Bail Denied In Malawi Gay Case
Giving his ruling at a court in the city of Blantyre, judge Nyakwawa
Usiwa-Usiwa claimed Steven Monjeza and Tiwonge Chimbalanga
were at risk of mob violence and would be safer in custody â€“ a claim
rejected by the defendants and their lawyers.
A Malawian court has refused bail to two men who are on trial, after they celebrated their engagement to be married in a traditional African ceremony in late December last year.
Giving his ruling at a court in the city of Blantyre, judge Nyakwawa Usiwa-Usiwa claimed Steven Monjeza, 26, and Tiwonge Chimbalanga, 20, were at risk of mob violence and would be safer in custody – a claim rejected by the defendants and their lawyers.
“Steven and Tiwonge are the first same-sex couple to begin the process of getting married in Malawi,” said human rights campaigner Peter Tatchell of OutRage! in London, who has been liaising with human rights defenders inside Malawi to support the men on trial.
“The two men are being held in Chichiri Prison. Their trial, on charges of homosexuality, began on Monday 11 January in Blantyre, but has been adjourned until 25 January after Tiwonge fell ill with malaria,” added Tatchell.
“The two defendants face a maximum sentence of 14 years jail, under Malawi’s anti-gay law, section 153 of the penal code, which was originally imposed on the country by the British colonisers during the nineteenth century.
“Both men deny the charges and will challenge the prosecution on the grounds that it is illegal under the equal rights and
non-discrimination clauses of the Malawian constitution.
See details of the Malawian constitution and African human rights law below.
“Tiwonge and Steven are quite fearful and dejected. They were jeered in court and have been disowned by their families. Conditions in Chichiri jail are appalling. They say they have been beaten in prison.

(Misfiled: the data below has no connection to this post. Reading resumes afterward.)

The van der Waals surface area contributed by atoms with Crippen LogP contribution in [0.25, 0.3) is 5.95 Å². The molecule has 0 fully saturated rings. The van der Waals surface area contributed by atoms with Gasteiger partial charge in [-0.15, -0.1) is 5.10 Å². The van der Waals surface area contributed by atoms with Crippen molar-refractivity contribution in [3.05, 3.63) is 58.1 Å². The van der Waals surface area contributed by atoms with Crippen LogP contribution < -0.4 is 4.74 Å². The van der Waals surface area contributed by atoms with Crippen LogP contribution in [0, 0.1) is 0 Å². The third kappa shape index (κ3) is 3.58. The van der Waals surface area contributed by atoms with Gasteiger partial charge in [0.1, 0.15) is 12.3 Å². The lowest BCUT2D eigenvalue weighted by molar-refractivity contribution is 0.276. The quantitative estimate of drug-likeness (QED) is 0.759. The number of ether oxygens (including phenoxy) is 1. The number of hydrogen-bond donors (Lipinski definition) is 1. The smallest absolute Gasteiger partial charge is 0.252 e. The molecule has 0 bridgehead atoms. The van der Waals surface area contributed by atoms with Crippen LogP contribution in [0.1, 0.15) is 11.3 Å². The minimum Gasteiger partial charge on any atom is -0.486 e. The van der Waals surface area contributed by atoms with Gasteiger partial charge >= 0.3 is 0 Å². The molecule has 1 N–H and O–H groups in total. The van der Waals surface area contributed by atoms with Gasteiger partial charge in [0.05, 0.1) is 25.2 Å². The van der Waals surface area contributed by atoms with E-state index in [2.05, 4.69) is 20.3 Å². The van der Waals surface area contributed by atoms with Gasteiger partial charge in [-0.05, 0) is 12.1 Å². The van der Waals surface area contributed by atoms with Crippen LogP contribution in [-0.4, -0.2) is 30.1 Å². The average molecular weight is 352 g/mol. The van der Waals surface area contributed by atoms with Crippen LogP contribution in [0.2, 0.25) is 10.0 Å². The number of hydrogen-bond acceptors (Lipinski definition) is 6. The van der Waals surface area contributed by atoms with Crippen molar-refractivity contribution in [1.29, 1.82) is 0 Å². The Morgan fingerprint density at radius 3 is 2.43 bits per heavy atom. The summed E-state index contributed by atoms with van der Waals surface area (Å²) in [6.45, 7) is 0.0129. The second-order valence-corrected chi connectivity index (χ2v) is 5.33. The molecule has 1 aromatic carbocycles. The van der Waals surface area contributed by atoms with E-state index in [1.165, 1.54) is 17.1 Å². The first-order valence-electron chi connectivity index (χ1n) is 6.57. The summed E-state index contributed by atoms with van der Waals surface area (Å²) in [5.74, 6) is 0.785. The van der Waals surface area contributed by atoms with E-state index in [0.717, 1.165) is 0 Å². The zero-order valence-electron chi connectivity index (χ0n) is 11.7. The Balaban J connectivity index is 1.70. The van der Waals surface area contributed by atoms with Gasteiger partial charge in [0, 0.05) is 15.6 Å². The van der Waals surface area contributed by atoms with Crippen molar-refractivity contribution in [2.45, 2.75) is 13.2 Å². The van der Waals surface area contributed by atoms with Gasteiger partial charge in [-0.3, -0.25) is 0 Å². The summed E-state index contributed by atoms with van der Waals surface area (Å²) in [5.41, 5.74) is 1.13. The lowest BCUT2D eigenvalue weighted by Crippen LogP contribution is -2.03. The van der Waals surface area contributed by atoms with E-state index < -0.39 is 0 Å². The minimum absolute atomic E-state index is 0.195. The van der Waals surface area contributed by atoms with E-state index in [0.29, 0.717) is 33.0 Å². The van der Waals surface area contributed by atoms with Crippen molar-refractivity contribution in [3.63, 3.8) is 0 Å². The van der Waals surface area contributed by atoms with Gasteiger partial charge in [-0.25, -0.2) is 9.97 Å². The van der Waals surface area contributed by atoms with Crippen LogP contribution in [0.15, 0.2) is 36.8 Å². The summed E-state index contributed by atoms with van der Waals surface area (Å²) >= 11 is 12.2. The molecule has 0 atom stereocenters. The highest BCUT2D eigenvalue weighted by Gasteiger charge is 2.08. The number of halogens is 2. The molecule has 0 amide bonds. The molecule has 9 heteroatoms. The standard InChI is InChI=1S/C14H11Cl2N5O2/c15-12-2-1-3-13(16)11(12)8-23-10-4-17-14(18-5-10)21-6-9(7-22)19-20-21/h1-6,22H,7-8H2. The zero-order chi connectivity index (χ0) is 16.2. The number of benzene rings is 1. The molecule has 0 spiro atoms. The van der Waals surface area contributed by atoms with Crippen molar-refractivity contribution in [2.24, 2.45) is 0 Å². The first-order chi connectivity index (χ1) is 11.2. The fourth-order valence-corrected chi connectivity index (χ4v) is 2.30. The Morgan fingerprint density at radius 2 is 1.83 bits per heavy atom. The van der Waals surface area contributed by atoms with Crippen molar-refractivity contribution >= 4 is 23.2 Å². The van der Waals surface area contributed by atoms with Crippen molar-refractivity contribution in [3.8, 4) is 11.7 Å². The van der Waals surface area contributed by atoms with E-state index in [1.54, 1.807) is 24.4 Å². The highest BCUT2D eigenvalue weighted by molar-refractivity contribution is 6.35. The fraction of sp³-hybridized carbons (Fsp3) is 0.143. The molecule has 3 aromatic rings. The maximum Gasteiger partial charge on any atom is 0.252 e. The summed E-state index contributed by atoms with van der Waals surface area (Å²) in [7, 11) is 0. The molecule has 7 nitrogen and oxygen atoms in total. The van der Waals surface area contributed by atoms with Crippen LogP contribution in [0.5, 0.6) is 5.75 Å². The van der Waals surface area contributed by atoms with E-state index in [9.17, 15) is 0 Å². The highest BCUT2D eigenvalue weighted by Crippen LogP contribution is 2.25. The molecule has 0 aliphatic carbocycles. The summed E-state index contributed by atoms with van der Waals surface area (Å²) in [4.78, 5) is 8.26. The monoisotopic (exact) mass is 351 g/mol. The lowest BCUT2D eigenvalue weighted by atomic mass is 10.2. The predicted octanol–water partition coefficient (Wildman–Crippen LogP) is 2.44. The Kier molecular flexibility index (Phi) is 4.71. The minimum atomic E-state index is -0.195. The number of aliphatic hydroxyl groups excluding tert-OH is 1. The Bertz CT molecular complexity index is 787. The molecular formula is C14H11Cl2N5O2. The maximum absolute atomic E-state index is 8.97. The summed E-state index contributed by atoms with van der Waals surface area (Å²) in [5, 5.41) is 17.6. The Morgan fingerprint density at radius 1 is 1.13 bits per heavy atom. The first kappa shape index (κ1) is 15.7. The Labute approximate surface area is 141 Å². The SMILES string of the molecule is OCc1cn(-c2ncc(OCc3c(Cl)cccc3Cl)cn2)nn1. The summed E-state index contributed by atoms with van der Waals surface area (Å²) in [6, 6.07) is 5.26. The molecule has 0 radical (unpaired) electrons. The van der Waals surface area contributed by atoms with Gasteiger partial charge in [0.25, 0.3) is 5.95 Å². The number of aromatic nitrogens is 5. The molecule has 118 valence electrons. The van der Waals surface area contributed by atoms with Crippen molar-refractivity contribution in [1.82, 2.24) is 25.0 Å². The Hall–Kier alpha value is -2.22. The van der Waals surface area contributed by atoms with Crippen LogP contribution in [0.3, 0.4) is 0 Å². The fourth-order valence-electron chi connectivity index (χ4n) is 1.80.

They were forced to undergo intimate internal medical examinations, against their will, to determine whether they have had sex.
They were also compelled to undergo psychiatric assessments, although there is no evidence that they are mentally unwell.
“Visitors have taken them food and clothing and given them some money. They encouraged them to stand firm and reassured them that they have support inside Malawi and worldwide. This has lifted their spirits.
“Steven and Tiwonge now have a good legal team, including Mauya Msuku and Felix Tandwe.
“They have the support of the Malawian human rights group, the Centre for the Development of People (CEDEP), which does HIV prevention work and campaigns to defend the welfare of marginalised communities, including migrants, prisoners, sex workers and men who have sex with men.
“This prosecution is illegal. It is contrary to section 20 of the Malawi constitution, which outlaws all discrimination and it violates
the equal treatment provisions of the African Charter on Human and Peoples' Rights, which Malawi has signed and pledged to uphold.
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